“Thanks for a great read, James, and for recommending it, Joe. The first BOTM selection I’ve read on my iPhone Kindle app.”
JE: Thanks! Glad to have helped you blaze that trail. I’m sure Morlock would really rock on all the gadgets we have in our society.
KellyK writes: “Hello James. Loved the book. Some questions –
1. You obviously enjoy the fantasy genre. Have you always been a fan? Do you trace your influences as far back as Tolkien or were you influenced by less obvious sources?”
JE: Tolkien was the big turning point for me (as for many, I know). But even before I read Lord of the Rings I was hooked on mythology, especially Norse mythology but also Greek and medieval stuff. And as a teenager I could never get enough of the great fantasists who came out of the American tradition–Leiber, Vance, Zelazny, Le Guin. Actually, I still can’t get enough of them. Detective fiction is another thing I keep reading and rereading, especially Hammett, Chandler and Sayers. (Chandler would have hated someone linking him with Sayers, so I do.)
“2. One question that always comes up when we do these Q&A’s, and a question I find the most interesting, has to do with the writing process. What is your writing process like? How do you attack a story? Do you outline or do you make it up as you go along? Are you a morning writer or a night owl? Background music or deathly silence?”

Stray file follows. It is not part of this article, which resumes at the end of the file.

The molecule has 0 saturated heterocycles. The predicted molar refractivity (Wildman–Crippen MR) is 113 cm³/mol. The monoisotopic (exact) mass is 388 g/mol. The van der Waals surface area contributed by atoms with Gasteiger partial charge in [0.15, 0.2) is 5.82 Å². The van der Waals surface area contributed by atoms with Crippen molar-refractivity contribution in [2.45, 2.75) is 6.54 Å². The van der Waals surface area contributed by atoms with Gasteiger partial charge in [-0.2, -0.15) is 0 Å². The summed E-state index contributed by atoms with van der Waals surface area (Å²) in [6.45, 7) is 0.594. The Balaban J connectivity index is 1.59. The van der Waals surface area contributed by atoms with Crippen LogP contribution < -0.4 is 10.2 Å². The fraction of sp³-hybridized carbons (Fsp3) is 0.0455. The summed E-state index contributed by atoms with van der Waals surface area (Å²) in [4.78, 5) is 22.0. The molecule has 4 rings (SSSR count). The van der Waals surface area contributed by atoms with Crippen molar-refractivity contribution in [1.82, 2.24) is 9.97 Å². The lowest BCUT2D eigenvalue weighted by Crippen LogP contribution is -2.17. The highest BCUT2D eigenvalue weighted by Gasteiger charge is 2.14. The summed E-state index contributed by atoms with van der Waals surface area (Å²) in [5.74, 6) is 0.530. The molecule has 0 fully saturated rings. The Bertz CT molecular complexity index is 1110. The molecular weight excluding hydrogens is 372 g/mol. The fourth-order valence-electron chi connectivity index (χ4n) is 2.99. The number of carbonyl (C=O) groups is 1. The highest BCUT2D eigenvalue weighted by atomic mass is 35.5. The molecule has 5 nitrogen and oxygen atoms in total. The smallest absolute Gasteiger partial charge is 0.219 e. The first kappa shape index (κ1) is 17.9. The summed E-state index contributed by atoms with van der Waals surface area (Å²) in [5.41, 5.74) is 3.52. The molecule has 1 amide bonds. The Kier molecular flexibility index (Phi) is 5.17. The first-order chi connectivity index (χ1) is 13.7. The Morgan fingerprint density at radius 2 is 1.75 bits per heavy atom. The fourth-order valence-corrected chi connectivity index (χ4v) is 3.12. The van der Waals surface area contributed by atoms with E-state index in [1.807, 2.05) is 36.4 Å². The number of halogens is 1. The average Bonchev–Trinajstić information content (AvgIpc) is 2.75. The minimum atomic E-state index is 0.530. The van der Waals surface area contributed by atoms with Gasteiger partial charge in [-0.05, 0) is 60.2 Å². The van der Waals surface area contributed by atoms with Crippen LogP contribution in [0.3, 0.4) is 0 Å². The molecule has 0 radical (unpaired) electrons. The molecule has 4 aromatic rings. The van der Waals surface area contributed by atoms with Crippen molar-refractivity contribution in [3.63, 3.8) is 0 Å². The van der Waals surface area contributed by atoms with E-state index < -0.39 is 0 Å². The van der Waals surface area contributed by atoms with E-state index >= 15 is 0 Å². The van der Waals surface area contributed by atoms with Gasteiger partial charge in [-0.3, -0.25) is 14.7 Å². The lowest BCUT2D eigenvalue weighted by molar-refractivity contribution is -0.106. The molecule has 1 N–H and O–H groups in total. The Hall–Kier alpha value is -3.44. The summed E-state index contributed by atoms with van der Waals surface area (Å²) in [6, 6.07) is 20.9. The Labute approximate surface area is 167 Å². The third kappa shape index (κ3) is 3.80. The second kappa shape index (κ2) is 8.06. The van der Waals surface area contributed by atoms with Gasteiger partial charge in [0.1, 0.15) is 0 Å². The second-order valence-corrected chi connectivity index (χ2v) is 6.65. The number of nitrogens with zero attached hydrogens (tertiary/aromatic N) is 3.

JE: I’m not systematic at all–I write when I find a corner of time to work in, and when the compulsion is on me. The compulsion comes after I’ve been daydreaming about a story so long that it has to get written or some sort of internal damage will result. I daydream a lot, so the compulsion is pretty frequent. On the other hand, I would never get up before noon if it were up to me, so lots of my work gets done at night by default, if not by scheduling.